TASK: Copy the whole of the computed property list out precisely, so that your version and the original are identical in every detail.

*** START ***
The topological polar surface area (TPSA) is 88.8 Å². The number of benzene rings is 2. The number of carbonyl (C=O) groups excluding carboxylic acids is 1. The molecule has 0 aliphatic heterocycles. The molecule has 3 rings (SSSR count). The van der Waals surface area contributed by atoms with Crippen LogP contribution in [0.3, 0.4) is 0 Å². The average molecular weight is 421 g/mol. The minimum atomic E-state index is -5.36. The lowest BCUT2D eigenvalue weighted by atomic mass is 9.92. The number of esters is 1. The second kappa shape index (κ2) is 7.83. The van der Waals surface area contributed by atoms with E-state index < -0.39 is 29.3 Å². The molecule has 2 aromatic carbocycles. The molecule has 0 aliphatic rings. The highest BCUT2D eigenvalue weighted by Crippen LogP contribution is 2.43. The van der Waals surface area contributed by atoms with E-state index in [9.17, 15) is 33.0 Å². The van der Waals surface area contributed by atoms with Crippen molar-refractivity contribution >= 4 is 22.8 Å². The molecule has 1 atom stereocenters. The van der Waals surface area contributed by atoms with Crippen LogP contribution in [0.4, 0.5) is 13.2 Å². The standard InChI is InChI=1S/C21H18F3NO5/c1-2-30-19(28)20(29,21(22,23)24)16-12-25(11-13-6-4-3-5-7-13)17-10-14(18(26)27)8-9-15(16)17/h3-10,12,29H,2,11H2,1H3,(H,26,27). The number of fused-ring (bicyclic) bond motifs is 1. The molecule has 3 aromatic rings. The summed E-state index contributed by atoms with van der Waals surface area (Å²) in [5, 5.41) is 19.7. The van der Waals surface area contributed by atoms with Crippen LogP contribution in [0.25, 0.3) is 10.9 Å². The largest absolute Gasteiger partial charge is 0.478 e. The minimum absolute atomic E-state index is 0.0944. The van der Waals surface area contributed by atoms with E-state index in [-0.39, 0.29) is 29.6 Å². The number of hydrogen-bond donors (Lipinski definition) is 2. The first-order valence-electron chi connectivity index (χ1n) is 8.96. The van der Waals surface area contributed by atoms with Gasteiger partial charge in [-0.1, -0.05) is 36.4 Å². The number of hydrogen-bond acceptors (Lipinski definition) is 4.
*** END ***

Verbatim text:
The topological polar surface area (TPSA) is 88.8 Å². The number of benzene rings is 2. The number of carbonyl (C=O) groups excluding carboxylic acids is 1. The molecule has 0 aliphatic heterocycles. The molecule has 3 rings (SSSR count). The van der Waals surface area contributed by atoms with Crippen LogP contribution in [0.3, 0.4) is 0 Å². The average molecular weight is 421 g/mol. The minimum atomic E-state index is -5.36. The lowest BCUT2D eigenvalue weighted by atomic mass is 9.92. The number of esters is 1. The second kappa shape index (κ2) is 7.83. The van der Waals surface area contributed by atoms with E-state index < -0.39 is 29.3 Å². The molecule has 2 aromatic carbocycles. The molecule has 0 aliphatic rings. The highest BCUT2D eigenvalue weighted by Crippen LogP contribution is 2.43. The van der Waals surface area contributed by atoms with E-state index in [9.17, 15) is 33.0 Å². The van der Waals surface area contributed by atoms with Crippen molar-refractivity contribution >= 4 is 22.8 Å². The molecule has 1 atom stereocenters. The van der Waals surface area contributed by atoms with Crippen LogP contribution in [0.4, 0.5) is 13.2 Å². The standard InChI is InChI=1S/C21H18F3NO5/c1-2-30-19(28)20(29,21(22,23)24)16-12-25(11-13-6-4-3-5-7-13)17-10-14(18(26)27)8-9-15(16)17/h3-10,12,29H,2,11H2,1H3,(H,26,27). The number of fused-ring (bicyclic) bond motifs is 1. The molecule has 3 aromatic rings. The summed E-state index contributed by atoms with van der Waals surface area (Å²) in [5, 5.41) is 19.7. The van der Waals surface area contributed by atoms with Crippen LogP contribution in [0.25, 0.3) is 10.9 Å². The largest absolute Gasteiger partial charge is 0.478 e. The minimum absolute atomic E-state index is 0.0944. The van der Waals surface area contributed by atoms with E-state index in [-0.39, 0.29) is 29.6 Å². The number of hydrogen-bond donors (Lipinski definition) is 2. The first-order valence-electron chi connectivity index (χ1n) is 8.96. The van der Waals surface area contributed by atoms with Gasteiger partial charge in [-0.1, -0.05) is 36.4 Å². The number of hydrogen-bond acceptors (Lipinski definition) is 4.